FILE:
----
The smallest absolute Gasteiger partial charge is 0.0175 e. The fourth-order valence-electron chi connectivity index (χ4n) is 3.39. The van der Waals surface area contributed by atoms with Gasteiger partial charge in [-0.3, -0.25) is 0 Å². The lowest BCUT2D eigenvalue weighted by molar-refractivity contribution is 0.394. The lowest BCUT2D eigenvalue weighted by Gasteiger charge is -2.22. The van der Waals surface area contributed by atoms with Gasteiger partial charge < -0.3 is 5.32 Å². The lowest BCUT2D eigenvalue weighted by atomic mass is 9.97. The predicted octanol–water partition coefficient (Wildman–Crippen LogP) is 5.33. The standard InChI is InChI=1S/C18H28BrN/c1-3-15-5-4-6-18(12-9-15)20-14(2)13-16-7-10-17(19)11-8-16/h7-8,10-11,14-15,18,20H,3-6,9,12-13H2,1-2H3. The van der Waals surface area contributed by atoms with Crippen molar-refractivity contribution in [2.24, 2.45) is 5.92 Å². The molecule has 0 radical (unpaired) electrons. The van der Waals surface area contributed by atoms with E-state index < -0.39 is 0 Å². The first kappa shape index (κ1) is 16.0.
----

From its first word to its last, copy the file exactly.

The smallest absolute Gasteiger partial charge is 0.0175 e. The fourth-order valence-electron chi connectivity index (χ4n) is 3.39. The van der Waals surface area contributed by atoms with Gasteiger partial charge in [-0.3, -0.25) is 0 Å². The lowest BCUT2D eigenvalue weighted by molar-refractivity contribution is 0.394. The lowest BCUT2D eigenvalue weighted by Gasteiger charge is -2.22. The van der Waals surface area contributed by atoms with Gasteiger partial charge < -0.3 is 5.32 Å². The lowest BCUT2D eigenvalue weighted by atomic mass is 9.97. The predicted octanol–water partition coefficient (Wildman–Crippen LogP) is 5.33. The standard InChI is InChI=1S/C18H28BrN/c1-3-15-5-4-6-18(12-9-15)20-14(2)13-16-7-10-17(19)11-8-16/h7-8,10-11,14-15,18,20H,3-6,9,12-13H2,1-2H3. The van der Waals surface area contributed by atoms with Crippen molar-refractivity contribution in [2.24, 2.45) is 5.92 Å². The molecule has 0 radical (unpaired) electrons. The van der Waals surface area contributed by atoms with E-state index < -0.39 is 0 Å². The first kappa shape index (κ1) is 16.0.